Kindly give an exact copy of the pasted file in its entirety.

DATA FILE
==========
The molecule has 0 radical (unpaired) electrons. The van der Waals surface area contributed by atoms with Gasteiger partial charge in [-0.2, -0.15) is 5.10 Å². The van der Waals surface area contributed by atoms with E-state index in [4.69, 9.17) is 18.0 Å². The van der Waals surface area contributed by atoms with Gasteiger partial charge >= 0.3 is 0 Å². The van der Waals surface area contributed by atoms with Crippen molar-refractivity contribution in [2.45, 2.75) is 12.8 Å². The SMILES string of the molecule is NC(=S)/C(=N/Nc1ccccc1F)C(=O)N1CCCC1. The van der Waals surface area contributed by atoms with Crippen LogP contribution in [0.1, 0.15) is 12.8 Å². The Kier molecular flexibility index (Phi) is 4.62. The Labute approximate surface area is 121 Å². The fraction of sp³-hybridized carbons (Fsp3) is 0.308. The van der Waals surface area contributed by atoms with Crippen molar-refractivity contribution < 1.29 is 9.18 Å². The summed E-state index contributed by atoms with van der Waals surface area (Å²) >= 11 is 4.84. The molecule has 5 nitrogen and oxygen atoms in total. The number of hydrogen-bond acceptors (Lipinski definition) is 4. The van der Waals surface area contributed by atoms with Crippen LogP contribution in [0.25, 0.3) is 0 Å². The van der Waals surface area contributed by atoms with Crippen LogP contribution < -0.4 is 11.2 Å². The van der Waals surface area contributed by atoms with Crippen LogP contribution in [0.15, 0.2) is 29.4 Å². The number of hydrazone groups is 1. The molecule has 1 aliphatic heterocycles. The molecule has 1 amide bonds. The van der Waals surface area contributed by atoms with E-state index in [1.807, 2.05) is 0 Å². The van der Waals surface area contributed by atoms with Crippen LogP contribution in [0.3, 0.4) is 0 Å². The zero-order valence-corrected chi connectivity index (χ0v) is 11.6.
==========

The molecule has 0 radical (unpaired) electrons. The van der Waals surface area contributed by atoms with Gasteiger partial charge in [-0.2, -0.15) is 5.10 Å². The van der Waals surface area contributed by atoms with E-state index in [4.69, 9.17) is 18.0 Å². The van der Waals surface area contributed by atoms with Gasteiger partial charge >= 0.3 is 0 Å². The van der Waals surface area contributed by atoms with Crippen molar-refractivity contribution in [2.45, 2.75) is 12.8 Å². The SMILES string of the molecule is NC(=S)/C(=N/Nc1ccccc1F)C(=O)N1CCCC1. The van der Waals surface area contributed by atoms with Crippen LogP contribution in [0.1, 0.15) is 12.8 Å². The Kier molecular flexibility index (Phi) is 4.62. The Labute approximate surface area is 121 Å². The fraction of sp³-hybridized carbons (Fsp3) is 0.308. The van der Waals surface area contributed by atoms with Crippen molar-refractivity contribution < 1.29 is 9.18 Å². The summed E-state index contributed by atoms with van der Waals surface area (Å²) >= 11 is 4.84. The molecule has 5 nitrogen and oxygen atoms in total. The number of hydrogen-bond acceptors (Lipinski definition) is 4. The van der Waals surface area contributed by atoms with Crippen LogP contribution in [0.25, 0.3) is 0 Å². The van der Waals surface area contributed by atoms with Crippen LogP contribution < -0.4 is 11.2 Å². The van der Waals surface area contributed by atoms with Crippen LogP contribution in [0.15, 0.2) is 29.4 Å². The number of hydrazone groups is 1. The molecule has 1 aliphatic heterocycles. The molecule has 1 amide bonds. The van der Waals surface area contributed by atoms with E-state index in [1.807, 2.05) is 0 Å². The van der Waals surface area contributed by atoms with Crippen LogP contribution in [0.3, 0.4) is 0 Å². The zero-order valence-corrected chi connectivity index (χ0v) is 11.6.